BMW designs EV suspension system that turns bumpy roads into usable power

BMW designs EV suspension system that turns bumpy roads into usable power

Bumps in the road can be annoying, and if you don’t see them in time, they can do some serious damage. But what if when you drove over a bump, your electric vehicle could harness that energy and convert it to usable electricity? BMW is building a new suspension system designed to do just that.

BMW patents suspension design that charges an EV battery

According to CarBuzz, a new patent filed with the German patent office shows BMW is designing a new suspension system capable of harvesting energy from an EVs wheel movement as it absorbs the shock from a bump.

With the auto industry quickly transitioning to fully electric vehicles, automakers are racing to develop ways to boost EV range. Battery technology is advancing quickly, allowing EV range to be on par with their gas-powered peers. However, BMW plans to take it a step further.

BMW is redesigning the suspension, which traditionally wastes energy to support wheel movement as a way to generate usable energy.

The filing shows an innovative design that captures energy generated while the wheel moves in reaction to driving over a bump. The pent-up energy is then sent to a generator unit that converts it to usable electricity to charge the EV battery.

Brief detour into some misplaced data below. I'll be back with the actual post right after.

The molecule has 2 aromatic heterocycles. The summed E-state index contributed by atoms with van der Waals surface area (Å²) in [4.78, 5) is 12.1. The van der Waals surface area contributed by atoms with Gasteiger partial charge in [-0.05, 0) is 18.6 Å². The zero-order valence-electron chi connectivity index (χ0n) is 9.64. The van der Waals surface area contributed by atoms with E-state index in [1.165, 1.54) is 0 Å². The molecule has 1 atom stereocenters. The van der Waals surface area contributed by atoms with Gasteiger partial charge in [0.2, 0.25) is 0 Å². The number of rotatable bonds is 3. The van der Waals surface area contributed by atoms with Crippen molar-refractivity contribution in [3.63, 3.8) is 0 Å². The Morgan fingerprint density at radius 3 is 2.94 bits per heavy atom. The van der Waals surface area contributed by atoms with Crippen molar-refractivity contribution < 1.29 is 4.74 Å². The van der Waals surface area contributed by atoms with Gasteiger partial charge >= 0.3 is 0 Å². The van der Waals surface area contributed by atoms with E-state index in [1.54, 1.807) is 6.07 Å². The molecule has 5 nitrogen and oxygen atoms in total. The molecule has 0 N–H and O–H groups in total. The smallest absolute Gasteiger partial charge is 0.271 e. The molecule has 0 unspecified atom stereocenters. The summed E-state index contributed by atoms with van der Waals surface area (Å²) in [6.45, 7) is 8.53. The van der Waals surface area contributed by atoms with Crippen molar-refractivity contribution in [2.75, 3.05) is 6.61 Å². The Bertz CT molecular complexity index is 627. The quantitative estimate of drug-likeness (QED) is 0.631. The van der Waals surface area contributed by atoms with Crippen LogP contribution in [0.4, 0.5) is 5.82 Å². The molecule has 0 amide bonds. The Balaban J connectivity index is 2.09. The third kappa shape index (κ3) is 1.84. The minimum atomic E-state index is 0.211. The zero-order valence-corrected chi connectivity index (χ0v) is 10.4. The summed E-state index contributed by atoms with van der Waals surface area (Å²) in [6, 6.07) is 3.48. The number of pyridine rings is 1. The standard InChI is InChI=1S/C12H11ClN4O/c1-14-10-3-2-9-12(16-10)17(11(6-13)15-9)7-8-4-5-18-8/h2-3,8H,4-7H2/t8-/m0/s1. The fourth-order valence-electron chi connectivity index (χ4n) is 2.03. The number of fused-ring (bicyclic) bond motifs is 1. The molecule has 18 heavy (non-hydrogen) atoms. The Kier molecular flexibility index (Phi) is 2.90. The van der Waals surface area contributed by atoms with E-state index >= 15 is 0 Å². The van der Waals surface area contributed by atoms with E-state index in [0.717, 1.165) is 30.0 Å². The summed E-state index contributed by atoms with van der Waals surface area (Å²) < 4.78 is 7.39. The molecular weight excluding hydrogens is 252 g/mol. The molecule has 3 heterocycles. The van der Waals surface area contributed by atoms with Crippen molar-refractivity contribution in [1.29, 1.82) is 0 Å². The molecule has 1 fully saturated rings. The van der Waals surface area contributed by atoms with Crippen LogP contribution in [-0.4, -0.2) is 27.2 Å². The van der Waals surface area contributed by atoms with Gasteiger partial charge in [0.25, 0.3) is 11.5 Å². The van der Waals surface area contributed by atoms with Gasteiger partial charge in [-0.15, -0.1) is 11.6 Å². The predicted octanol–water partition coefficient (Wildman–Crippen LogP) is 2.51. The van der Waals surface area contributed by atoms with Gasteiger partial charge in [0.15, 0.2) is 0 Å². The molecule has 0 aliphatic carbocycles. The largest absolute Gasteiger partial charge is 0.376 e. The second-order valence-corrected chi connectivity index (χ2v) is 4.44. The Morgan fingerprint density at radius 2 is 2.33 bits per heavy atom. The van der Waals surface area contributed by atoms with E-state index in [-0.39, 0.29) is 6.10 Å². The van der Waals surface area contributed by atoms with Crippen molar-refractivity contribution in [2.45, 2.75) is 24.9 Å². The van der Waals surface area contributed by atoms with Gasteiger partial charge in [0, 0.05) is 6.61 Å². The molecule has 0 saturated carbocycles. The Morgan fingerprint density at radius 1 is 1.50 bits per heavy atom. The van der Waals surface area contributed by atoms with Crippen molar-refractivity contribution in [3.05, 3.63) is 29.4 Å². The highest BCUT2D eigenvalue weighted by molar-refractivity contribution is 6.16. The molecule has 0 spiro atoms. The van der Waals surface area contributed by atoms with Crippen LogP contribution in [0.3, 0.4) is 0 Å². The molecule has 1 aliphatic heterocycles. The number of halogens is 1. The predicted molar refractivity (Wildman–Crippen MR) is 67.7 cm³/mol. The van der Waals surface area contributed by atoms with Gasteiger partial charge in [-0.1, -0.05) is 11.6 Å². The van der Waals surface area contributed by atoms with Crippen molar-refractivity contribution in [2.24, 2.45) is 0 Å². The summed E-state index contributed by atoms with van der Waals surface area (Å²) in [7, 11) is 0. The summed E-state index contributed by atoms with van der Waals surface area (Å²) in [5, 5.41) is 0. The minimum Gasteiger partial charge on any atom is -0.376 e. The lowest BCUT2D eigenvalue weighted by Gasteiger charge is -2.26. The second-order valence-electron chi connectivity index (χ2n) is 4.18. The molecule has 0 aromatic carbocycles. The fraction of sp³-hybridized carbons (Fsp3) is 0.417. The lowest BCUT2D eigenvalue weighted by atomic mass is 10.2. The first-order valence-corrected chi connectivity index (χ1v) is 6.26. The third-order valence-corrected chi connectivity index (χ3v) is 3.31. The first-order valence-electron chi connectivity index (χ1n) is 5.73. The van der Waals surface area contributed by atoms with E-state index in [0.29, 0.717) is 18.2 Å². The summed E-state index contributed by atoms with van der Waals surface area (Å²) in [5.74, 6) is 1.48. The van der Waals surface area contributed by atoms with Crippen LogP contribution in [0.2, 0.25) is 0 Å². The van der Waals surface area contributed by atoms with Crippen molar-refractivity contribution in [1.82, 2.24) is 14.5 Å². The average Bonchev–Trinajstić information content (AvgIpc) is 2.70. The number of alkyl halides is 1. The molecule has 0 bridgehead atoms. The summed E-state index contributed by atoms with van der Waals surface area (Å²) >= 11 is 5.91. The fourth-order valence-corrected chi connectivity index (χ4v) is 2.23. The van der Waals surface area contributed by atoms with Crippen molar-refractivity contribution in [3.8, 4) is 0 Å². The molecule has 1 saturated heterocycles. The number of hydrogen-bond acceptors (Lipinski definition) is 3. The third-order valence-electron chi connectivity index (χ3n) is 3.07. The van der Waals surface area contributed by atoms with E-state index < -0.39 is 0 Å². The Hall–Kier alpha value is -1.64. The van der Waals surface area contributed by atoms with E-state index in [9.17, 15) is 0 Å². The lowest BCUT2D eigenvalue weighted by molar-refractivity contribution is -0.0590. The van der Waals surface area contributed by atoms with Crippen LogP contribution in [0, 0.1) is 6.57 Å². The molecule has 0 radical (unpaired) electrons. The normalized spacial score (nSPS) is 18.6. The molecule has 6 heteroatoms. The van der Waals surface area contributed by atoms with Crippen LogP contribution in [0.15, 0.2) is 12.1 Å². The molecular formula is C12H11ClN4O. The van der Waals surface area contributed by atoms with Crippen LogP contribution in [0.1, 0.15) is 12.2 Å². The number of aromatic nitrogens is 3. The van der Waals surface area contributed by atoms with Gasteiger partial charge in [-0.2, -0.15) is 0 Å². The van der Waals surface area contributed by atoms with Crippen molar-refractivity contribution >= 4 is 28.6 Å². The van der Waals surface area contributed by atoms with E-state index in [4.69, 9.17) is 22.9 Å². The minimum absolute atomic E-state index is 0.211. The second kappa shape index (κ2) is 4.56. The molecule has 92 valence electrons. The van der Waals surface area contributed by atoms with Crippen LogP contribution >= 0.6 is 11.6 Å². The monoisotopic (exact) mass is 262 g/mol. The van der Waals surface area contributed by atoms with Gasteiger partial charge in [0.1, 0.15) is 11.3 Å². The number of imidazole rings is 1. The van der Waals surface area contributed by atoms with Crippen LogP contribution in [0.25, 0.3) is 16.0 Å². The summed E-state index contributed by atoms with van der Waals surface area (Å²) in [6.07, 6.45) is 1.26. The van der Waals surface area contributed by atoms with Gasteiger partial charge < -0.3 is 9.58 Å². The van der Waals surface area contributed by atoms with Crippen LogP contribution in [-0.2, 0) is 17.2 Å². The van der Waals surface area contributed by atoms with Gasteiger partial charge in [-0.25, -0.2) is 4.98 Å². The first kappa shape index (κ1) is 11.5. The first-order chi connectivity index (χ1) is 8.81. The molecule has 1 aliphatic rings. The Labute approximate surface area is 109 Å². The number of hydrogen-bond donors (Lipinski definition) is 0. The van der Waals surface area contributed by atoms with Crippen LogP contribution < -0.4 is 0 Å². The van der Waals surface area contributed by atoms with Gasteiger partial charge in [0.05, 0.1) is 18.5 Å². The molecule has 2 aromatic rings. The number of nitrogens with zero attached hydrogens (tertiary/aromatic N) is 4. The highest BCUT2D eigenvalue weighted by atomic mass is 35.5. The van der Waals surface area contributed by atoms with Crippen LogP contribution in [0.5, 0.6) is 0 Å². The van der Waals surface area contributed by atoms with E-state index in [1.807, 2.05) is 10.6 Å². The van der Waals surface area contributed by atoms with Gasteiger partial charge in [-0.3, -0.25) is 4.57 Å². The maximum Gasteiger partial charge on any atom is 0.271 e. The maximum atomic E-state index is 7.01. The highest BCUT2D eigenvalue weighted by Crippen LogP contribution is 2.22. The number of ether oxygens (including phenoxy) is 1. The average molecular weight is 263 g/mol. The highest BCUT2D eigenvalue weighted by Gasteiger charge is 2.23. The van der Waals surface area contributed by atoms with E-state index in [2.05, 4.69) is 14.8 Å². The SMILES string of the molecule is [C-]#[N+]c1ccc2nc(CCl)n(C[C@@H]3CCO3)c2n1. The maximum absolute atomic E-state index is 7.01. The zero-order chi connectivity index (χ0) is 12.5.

Automakers have introduced energy-saving features that can increase EV range while others are developing methods to harness energy while traveling. But capturing energy from bumps in the road to recharge the battery is genius.

With BMW rolling out its first fully electric 7-series model, the i7, this quarter in the US, will we see it eventually included?

BMW i7 (Source: BMW)

Electrek’s Take

Smart move, BMW. If the German automaker can bring this technology to market, it could be a game changer. However, it may be offered as an option with some sort of subscription.

Mercedes-Benz introduced an OTA update that can give your EV an “Acceleration Increase,” but it will cost you $1,200 a year. Tesla sells a similar package called “Acceleration Boost” for an extra $2,000.

Although BMW’s new suspension system likely won’t boost acceleration, it will be looked at as a premium feature.

When and if BMW’s energy-capturing suspension technology makes it to market, it likely won’t be cheap. Either way, it may be worth the add-on if your daily commute is filled with speed bumps or potholes. I know I could make good use of it around my house.

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